Global uncertainty dents Wall Street banks

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Challenging conditions in equity markets, reflecting uncertain global political and economic conditions, have hit the profits of Wall Street's major investment banks, Goldman Sachs and Lehman Brothers warned yesterday.

Challenging conditions in equity markets, reflecting uncertain global political and economic conditions, have hit the profits of Wall Street's major investment banks, Goldman Sachs and Lehman Brothers warned yesterday.

While both banks saw profits rise strongly in the three months to 31 August compared with the same time last year, they attributed a dip in levels from the second quarter of the year to more than the traditional summer lull.

Richard Fuld, the chief executive of Lehman, said "a host of uncertainty has weighed on the market" in the past three months. There was "continued turmoil in the Middle East, and a threat of terrorism hung over the Olympics and Republican convention", Mr Fuld said.

Higher interest rates and the surging cost of oil had also contributed to a lack of confidence among investors and had dampened the desire for corporate clients to consider mergers and acquisitions.

Lehman recorded net income of $505m in the third quarter, up from $480m in 2003 but down from $609m in the second quarter.

Total net revenues at Goldman fell 18 per cent to $4.5bn from the second to third quarters, although it was up 20 per cent on 2003.

David Viniar, Goldman's chief financial officer, said: "The equity environment is clearly tougher than it has been for much of this year. Volatility is down and volumes are down."

Due to uncertainty in the market, business leaders were less confident about embarking on major corporate projects, Goldman said. One notable exception was Philip Green's ultimately unsuccessful approach to Marks & Spencer, with Goldman Sachs chosen as his main financial adviser.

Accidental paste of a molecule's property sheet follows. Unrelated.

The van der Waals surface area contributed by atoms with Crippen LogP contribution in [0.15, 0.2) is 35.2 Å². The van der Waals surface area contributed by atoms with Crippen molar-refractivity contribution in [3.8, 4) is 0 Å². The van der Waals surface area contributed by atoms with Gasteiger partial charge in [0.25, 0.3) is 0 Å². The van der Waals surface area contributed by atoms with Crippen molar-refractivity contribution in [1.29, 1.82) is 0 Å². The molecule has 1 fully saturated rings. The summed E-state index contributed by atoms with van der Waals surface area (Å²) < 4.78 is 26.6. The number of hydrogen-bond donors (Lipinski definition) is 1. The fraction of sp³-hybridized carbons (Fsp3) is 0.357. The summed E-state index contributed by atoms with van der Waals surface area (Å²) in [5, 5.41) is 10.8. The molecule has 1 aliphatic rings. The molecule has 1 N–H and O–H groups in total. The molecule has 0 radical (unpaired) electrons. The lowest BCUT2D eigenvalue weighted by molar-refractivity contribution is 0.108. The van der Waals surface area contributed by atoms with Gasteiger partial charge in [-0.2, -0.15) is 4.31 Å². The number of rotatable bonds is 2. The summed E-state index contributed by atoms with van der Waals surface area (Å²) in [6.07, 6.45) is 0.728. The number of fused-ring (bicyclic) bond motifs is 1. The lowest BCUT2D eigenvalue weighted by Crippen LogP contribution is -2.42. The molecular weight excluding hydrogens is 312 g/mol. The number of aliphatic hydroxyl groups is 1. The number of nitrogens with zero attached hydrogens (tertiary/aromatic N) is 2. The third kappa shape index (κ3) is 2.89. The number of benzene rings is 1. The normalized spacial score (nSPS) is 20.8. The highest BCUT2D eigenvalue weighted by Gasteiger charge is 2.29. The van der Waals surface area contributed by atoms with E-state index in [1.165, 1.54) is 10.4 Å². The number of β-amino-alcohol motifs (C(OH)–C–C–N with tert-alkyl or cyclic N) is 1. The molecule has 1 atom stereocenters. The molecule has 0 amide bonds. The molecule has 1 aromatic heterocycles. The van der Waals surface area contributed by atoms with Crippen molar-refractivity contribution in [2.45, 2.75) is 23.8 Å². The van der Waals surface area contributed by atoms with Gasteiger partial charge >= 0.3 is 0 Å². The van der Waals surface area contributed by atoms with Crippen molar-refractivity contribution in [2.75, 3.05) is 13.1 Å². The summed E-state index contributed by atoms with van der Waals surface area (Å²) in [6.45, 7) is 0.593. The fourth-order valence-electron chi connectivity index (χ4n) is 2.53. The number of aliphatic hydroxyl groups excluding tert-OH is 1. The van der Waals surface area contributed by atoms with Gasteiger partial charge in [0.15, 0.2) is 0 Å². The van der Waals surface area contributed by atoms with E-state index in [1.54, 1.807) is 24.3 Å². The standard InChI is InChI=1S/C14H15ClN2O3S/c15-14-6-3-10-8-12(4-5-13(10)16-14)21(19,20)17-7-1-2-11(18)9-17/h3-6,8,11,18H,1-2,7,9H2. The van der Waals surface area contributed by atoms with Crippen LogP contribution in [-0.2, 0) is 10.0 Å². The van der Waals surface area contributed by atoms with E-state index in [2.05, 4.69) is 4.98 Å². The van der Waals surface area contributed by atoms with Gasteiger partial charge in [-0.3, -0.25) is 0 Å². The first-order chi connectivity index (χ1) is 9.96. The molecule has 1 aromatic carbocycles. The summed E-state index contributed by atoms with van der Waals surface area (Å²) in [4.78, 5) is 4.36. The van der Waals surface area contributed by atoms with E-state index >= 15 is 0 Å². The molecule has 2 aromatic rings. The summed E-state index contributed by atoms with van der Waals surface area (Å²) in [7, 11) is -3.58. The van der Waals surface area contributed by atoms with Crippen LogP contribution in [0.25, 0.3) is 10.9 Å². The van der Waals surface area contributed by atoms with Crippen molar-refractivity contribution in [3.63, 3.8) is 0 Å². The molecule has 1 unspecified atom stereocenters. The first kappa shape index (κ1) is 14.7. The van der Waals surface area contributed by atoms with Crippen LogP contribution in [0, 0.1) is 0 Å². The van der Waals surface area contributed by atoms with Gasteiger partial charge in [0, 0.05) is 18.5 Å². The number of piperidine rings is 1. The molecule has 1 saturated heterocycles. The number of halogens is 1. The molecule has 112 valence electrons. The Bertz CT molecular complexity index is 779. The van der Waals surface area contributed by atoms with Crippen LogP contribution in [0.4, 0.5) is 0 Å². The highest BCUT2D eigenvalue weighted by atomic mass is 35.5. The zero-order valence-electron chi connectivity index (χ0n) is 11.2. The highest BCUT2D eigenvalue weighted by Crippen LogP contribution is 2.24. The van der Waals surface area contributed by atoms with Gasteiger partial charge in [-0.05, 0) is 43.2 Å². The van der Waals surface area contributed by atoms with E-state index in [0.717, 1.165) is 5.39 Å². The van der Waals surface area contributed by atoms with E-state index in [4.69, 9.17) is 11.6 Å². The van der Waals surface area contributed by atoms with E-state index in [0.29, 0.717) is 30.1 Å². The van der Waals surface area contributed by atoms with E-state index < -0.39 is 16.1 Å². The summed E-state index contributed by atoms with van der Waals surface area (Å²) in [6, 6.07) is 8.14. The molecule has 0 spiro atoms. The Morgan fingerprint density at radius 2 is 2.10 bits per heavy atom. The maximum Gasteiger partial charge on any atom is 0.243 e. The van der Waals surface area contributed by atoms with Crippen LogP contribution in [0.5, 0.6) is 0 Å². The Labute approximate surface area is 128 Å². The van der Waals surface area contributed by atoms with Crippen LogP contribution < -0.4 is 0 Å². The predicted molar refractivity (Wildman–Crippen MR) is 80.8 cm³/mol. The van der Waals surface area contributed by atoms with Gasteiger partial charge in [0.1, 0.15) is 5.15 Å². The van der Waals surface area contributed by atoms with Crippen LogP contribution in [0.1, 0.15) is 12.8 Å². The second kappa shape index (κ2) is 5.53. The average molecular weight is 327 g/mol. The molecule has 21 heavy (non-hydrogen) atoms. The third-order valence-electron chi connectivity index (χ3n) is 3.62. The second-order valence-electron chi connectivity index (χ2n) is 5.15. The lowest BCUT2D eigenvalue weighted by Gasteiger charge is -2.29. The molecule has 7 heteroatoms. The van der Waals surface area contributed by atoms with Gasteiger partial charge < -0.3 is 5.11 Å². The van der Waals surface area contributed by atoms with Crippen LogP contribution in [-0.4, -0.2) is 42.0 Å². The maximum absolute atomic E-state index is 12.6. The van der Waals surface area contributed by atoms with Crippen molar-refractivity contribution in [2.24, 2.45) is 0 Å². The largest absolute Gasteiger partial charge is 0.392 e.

Goldman's role in the acrimonious battle was seen as unusual by the City, as it has historically been the adviser to companies trying to defend themselves against hostile offers.

Mr Viniar said Goldman's role did not signify a change in its mergers and acquisitions strategy. "We thought Philip Green was a good person and his company was good to back," he said.

Goldman saw its revenues in investment banking fall 7 per cent from the second quarter to $890m, while its advisory business suffered a 12 per cent decline to $451m. The tough conditions of the past few months were in stark contrast to the buoyant conditions earlier this year. But Goldman said that despite seeing a slowdown in most lines of its business in the third quarter, 2004 has already become its best year since becoming a public company.

Lehman, number five among Wall Street securities houses, said its financial results were buoyed by a 16 per cent rise in bond trading, its biggest business.

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